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Interpolation of Longitudinal Shape and Image Data via Optimal Mass Transport

Institution:
1Department of Electrical and Computer Engineering and the Comprehensive Cancer Center, University of Alabama at Birmingham, Birmingham, AL, USA.
2Departments of Computer Science and Applied Mathematics/Statistics, Stony Brook University, Stony Brook, New York, NY, USA.
3Department of Psychiatry, Harvard Medical School, Boston, MA, USA.
Publication Date:
Mar-2014
Journal:
Proc Soc Photo Opt Instrum Eng
Volume Number:
9034
Pages:
90342X
Citation:
Proc Soc Photo Opt Instrum Eng. 2014 Mar 21;9034:90342X.
PubMed ID:
25302008
PMCID:
PMC4187117
Appears in Collections:
NAC, NA-MIC, SPL
Sponsors:
P41 EB015902/EB/NIBIB NIH HHS/United States
P41 RR013218/RR/NCRR NIH HHS/United States
U54 EB005149/EB/NIBIB NIH HHS/United States
Generated Citation:
Gao Y., Zhu L-J., Bouix S., Tannenbaum A. Interpolation of Longitudinal Shape and Image Data via Optimal Mass Transport. Proc Soc Photo Opt Instrum Eng. 2014 Mar 21;9034:90342X. PMID: 25302008. PMCID: PMC4187117.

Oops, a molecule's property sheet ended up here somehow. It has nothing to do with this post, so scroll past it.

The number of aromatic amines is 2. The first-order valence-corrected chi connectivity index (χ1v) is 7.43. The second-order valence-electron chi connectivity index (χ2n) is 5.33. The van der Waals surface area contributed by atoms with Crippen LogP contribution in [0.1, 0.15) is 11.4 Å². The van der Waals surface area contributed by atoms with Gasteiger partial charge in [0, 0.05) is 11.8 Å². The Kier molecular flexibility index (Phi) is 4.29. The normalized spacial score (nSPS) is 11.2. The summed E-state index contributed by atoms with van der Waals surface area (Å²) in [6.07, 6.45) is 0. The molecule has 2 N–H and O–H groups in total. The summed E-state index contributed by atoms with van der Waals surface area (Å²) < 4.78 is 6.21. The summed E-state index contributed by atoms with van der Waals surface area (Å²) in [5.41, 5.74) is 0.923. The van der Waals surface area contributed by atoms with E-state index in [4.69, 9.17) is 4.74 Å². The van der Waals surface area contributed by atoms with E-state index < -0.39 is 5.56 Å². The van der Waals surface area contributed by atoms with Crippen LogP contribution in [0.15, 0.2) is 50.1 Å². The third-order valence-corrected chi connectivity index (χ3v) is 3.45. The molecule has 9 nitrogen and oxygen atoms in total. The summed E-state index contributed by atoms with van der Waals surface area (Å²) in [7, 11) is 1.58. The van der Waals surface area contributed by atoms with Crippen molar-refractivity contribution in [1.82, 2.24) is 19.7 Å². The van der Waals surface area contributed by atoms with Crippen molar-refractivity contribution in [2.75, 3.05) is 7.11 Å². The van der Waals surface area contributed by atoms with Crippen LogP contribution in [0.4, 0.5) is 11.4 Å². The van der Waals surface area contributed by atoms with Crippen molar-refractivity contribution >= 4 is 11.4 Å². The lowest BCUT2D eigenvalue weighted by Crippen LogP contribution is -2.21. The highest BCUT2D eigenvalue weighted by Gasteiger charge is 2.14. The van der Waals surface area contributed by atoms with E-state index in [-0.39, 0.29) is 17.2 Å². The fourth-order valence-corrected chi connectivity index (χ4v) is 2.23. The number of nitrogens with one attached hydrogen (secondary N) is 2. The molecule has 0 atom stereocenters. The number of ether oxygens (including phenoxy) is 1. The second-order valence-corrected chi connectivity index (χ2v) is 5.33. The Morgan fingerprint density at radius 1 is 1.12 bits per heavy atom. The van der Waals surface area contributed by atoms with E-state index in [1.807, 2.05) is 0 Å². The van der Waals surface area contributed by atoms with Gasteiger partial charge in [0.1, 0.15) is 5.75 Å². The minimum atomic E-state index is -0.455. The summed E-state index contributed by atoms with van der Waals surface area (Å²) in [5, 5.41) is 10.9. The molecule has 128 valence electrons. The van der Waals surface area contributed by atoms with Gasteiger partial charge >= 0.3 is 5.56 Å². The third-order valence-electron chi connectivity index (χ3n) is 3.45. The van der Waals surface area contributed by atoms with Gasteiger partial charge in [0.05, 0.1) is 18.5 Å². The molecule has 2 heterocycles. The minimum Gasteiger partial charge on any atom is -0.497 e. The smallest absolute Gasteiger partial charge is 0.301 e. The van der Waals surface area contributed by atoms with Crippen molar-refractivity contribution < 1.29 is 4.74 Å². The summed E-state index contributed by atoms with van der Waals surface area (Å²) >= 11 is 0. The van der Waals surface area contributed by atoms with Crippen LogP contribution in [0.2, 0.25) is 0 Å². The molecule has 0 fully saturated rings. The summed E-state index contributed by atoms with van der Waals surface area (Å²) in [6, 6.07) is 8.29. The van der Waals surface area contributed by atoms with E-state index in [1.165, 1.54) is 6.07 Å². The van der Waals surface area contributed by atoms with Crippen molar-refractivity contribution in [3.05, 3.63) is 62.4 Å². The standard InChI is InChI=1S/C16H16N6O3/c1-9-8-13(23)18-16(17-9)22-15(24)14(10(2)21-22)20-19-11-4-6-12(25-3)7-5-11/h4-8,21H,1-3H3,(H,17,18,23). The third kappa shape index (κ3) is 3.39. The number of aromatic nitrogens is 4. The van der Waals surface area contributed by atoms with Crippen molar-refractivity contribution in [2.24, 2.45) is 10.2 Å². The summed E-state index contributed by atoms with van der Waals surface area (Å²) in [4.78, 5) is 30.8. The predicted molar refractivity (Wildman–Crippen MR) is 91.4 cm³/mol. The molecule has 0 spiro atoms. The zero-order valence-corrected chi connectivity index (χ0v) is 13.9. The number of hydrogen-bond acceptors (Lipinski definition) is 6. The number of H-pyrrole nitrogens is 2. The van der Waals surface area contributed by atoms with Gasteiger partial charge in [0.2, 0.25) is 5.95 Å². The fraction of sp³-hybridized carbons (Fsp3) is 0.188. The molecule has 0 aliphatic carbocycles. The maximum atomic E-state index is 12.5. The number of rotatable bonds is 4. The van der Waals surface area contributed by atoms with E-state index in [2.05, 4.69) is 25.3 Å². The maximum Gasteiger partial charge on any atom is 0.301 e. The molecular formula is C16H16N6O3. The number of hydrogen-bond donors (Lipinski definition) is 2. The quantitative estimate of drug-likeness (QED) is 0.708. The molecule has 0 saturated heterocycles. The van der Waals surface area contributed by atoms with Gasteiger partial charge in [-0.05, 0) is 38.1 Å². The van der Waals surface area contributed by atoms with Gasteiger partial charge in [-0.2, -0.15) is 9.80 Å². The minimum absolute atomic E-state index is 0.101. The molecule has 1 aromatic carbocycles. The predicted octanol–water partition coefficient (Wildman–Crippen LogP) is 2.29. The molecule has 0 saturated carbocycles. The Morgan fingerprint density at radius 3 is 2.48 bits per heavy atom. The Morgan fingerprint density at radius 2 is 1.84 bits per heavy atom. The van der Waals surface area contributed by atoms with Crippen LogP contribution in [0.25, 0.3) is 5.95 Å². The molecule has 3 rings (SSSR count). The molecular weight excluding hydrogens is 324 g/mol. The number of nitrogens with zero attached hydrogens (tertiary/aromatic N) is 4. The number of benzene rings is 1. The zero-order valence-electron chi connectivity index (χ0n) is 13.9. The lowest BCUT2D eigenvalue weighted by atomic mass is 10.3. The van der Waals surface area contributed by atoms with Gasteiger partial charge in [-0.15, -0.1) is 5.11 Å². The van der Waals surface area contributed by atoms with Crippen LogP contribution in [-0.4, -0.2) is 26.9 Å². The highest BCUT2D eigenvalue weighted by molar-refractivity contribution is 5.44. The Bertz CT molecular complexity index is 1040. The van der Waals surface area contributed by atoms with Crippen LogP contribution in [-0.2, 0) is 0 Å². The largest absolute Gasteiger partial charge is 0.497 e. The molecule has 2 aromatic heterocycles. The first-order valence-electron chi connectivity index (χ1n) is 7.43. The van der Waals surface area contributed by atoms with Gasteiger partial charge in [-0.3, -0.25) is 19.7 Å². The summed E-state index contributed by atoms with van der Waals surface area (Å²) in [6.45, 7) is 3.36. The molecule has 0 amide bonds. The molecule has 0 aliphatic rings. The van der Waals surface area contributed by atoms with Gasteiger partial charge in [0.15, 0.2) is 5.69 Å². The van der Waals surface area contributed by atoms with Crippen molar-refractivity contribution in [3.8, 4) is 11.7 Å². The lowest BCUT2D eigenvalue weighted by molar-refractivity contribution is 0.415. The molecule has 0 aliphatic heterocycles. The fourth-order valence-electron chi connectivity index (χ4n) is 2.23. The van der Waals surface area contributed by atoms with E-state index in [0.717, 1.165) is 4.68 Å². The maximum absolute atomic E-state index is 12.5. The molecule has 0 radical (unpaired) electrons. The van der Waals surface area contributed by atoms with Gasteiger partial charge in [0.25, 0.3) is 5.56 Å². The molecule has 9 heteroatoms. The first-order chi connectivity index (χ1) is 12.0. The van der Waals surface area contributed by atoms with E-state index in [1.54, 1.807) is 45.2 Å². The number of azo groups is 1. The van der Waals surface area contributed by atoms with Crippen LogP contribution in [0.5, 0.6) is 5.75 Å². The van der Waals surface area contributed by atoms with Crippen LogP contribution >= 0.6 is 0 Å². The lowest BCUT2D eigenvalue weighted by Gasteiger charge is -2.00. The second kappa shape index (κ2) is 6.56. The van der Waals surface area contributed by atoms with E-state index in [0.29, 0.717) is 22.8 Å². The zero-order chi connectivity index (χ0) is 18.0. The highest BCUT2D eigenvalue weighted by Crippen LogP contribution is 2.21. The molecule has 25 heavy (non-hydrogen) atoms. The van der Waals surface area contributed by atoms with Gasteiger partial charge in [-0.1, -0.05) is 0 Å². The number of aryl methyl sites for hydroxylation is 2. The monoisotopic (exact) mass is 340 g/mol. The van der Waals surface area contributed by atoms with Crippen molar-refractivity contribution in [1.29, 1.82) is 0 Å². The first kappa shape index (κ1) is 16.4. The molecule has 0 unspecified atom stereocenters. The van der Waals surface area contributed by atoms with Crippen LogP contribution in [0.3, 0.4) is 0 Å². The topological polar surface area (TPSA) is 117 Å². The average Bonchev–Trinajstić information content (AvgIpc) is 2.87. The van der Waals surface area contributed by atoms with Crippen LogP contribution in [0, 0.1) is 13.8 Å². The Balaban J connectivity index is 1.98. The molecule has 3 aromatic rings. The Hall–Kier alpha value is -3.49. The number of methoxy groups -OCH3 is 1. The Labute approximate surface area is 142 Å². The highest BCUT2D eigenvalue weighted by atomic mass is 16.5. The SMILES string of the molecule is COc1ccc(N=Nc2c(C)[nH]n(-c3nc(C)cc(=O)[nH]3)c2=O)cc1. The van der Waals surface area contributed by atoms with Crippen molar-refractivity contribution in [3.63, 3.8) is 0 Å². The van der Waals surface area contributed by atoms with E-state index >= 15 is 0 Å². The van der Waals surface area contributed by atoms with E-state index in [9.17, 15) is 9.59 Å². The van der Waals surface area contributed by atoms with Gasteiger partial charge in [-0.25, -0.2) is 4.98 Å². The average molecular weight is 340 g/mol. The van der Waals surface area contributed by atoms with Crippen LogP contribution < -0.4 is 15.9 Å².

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Longitudinal analysis of medical imaging data has become central to the study of many disorders. Unfortunately, various constraints (study design, patient availability, technological limitations) restrict the acquisition of data to only a few time points, limiting the study of continuous disease/treatment progression. Having the ability to produce a sensible time interpolation of the data can lead to improved analysis, such as intuitive visualizations of anatomical changes, or the creation of more samples to improve statistical analysis. In this work, we model interpolation of medical image data, in particular shape data, using the theory of optimal mass transport (OMT), which can construct a continuous transition from two time points while preserving "mass" (e.g., image intensity, shape volume) during the transition. The theory even allows a short extrapolation in time and may help predict short-term treatment impact or disease progression on anatomical structure. We apply the proposed method to the hippocampus-amygdala complex in schizophrenia, the heart in atrial fibrillation, and full head MR images in traumatic brain injury.

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